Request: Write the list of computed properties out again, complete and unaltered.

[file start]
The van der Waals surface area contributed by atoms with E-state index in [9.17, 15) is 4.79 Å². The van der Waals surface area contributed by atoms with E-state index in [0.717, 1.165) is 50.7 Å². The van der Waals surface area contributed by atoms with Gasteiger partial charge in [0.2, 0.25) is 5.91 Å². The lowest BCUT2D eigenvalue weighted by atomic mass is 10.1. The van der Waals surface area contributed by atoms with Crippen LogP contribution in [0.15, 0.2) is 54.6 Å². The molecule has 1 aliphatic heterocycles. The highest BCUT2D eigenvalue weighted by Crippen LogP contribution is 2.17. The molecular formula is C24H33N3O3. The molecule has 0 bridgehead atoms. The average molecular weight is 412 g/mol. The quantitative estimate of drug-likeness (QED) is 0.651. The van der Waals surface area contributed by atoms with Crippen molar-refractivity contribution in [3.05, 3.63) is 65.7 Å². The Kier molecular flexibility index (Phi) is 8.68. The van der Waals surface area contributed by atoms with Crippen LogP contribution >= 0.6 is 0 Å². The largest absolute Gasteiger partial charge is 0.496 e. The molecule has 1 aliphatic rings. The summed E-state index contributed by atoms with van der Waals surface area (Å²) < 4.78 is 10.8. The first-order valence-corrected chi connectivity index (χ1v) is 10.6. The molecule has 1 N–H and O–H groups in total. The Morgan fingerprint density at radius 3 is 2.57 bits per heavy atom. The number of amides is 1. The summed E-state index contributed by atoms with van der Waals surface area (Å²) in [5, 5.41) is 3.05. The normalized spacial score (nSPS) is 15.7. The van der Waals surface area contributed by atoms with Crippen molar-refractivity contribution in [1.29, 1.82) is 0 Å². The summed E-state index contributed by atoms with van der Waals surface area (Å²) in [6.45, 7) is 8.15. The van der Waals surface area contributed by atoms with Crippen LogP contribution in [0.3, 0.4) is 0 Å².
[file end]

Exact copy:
The van der Waals surface area contributed by atoms with E-state index in [9.17, 15) is 4.79 Å². The van der Waals surface area contributed by atoms with E-state index in [0.717, 1.165) is 50.7 Å². The van der Waals surface area contributed by atoms with Gasteiger partial charge in [0.2, 0.25) is 5.91 Å². The lowest BCUT2D eigenvalue weighted by atomic mass is 10.1. The van der Waals surface area contributed by atoms with Crippen LogP contribution in [0.15, 0.2) is 54.6 Å². The molecule has 1 aliphatic heterocycles. The highest BCUT2D eigenvalue weighted by Crippen LogP contribution is 2.17. The molecular formula is C24H33N3O3. The molecule has 0 bridgehead atoms. The average molecular weight is 412 g/mol. The quantitative estimate of drug-likeness (QED) is 0.651. The van der Waals surface area contributed by atoms with Crippen molar-refractivity contribution in [3.05, 3.63) is 65.7 Å². The Kier molecular flexibility index (Phi) is 8.68. The van der Waals surface area contributed by atoms with Crippen LogP contribution >= 0.6 is 0 Å². The largest absolute Gasteiger partial charge is 0.496 e. The molecule has 1 aliphatic rings. The summed E-state index contributed by atoms with van der Waals surface area (Å²) < 4.78 is 10.8. The first-order valence-corrected chi connectivity index (χ1v) is 10.6. The molecule has 1 N–H and O–H groups in total. The Morgan fingerprint density at radius 3 is 2.57 bits per heavy atom. The number of amides is 1. The summed E-state index contributed by atoms with van der Waals surface area (Å²) in [5, 5.41) is 3.05. The normalized spacial score (nSPS) is 15.7. The van der Waals surface area contributed by atoms with Crippen molar-refractivity contribution in [1.29, 1.82) is 0 Å². The summed E-state index contributed by atoms with van der Waals surface area (Å²) in [6.45, 7) is 8.15. The van der Waals surface area contributed by atoms with Crippen LogP contribution in [0.3, 0.4) is 0 Å².